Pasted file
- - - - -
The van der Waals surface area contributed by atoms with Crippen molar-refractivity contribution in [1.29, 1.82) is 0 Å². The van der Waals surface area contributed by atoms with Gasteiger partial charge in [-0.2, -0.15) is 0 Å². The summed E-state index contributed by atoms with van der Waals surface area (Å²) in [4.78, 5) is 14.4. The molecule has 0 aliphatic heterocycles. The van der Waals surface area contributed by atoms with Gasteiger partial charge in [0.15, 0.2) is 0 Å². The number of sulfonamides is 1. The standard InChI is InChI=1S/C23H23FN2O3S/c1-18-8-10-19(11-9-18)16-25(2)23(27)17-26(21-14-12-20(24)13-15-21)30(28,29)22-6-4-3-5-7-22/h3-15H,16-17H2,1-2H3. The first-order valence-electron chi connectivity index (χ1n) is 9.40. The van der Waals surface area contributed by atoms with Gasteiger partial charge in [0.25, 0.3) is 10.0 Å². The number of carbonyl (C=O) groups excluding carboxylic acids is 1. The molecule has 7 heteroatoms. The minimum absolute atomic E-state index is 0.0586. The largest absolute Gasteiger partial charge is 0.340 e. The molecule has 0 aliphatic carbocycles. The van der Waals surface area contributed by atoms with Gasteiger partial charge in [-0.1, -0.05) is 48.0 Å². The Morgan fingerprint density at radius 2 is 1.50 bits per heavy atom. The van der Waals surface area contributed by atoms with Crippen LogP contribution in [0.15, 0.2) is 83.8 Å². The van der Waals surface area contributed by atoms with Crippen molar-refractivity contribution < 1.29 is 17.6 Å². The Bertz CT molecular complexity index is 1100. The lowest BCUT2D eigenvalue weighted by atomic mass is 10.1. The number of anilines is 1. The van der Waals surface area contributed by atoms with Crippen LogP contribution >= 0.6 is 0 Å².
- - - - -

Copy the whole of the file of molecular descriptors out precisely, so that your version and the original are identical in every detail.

The van der Waals surface area contributed by atoms with Crippen molar-refractivity contribution in [1.29, 1.82) is 0 Å². The van der Waals surface area contributed by atoms with Gasteiger partial charge in [-0.2, -0.15) is 0 Å². The summed E-state index contributed by atoms with van der Waals surface area (Å²) in [4.78, 5) is 14.4. The molecule has 0 aliphatic heterocycles. The van der Waals surface area contributed by atoms with Gasteiger partial charge in [0.15, 0.2) is 0 Å². The number of sulfonamides is 1. The standard InChI is InChI=1S/C23H23FN2O3S/c1-18-8-10-19(11-9-18)16-25(2)23(27)17-26(21-14-12-20(24)13-15-21)30(28,29)22-6-4-3-5-7-22/h3-15H,16-17H2,1-2H3. The first-order valence-electron chi connectivity index (χ1n) is 9.40. The van der Waals surface area contributed by atoms with Gasteiger partial charge in [0.25, 0.3) is 10.0 Å². The number of carbonyl (C=O) groups excluding carboxylic acids is 1. The molecule has 7 heteroatoms. The minimum absolute atomic E-state index is 0.0586. The largest absolute Gasteiger partial charge is 0.340 e. The molecule has 0 aliphatic carbocycles. The van der Waals surface area contributed by atoms with Gasteiger partial charge in [-0.1, -0.05) is 48.0 Å². The Morgan fingerprint density at radius 2 is 1.50 bits per heavy atom. The van der Waals surface area contributed by atoms with Crippen LogP contribution in [0.15, 0.2) is 83.8 Å². The van der Waals surface area contributed by atoms with Crippen molar-refractivity contribution < 1.29 is 17.6 Å². The Bertz CT molecular complexity index is 1100. The lowest BCUT2D eigenvalue weighted by atomic mass is 10.1. The number of anilines is 1. The van der Waals surface area contributed by atoms with Crippen LogP contribution >= 0.6 is 0 Å².